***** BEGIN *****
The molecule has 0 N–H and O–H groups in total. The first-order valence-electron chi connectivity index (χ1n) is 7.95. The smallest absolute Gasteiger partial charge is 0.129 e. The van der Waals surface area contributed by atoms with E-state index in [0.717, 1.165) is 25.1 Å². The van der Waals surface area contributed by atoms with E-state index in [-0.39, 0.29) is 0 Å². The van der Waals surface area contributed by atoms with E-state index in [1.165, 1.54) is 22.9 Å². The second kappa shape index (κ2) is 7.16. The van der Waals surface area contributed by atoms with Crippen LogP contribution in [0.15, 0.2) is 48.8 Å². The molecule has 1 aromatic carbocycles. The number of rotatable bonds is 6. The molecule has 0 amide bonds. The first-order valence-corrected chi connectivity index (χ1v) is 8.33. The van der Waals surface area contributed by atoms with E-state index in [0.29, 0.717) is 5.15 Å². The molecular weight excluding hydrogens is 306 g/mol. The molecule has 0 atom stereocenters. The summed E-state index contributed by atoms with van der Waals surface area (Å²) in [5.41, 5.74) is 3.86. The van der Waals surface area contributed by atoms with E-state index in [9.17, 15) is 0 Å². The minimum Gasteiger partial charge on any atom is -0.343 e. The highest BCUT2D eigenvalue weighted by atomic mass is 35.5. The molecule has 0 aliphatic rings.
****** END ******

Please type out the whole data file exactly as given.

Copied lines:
The molecule has 0 N–H and O–H groups in total. The first-order valence-electron chi connectivity index (χ1n) is 7.95. The smallest absolute Gasteiger partial charge is 0.129 e. The van der Waals surface area contributed by atoms with E-state index in [0.717, 1.165) is 25.1 Å². The van der Waals surface area contributed by atoms with E-state index in [-0.39, 0.29) is 0 Å². The van der Waals surface area contributed by atoms with E-state index in [1.165, 1.54) is 22.9 Å². The second kappa shape index (κ2) is 7.16. The van der Waals surface area contributed by atoms with Crippen LogP contribution in [0.15, 0.2) is 48.8 Å². The molecule has 1 aromatic carbocycles. The number of rotatable bonds is 6. The molecule has 0 amide bonds. The first-order valence-corrected chi connectivity index (χ1v) is 8.33. The van der Waals surface area contributed by atoms with E-state index in [0.29, 0.717) is 5.15 Å². The molecular weight excluding hydrogens is 306 g/mol. The molecule has 0 atom stereocenters. The summed E-state index contributed by atoms with van der Waals surface area (Å²) in [5.41, 5.74) is 3.86. The van der Waals surface area contributed by atoms with E-state index in [9.17, 15) is 0 Å². The minimum Gasteiger partial charge on any atom is -0.343 e. The highest BCUT2D eigenvalue weighted by atomic mass is 35.5. The molecule has 0 aliphatic rings.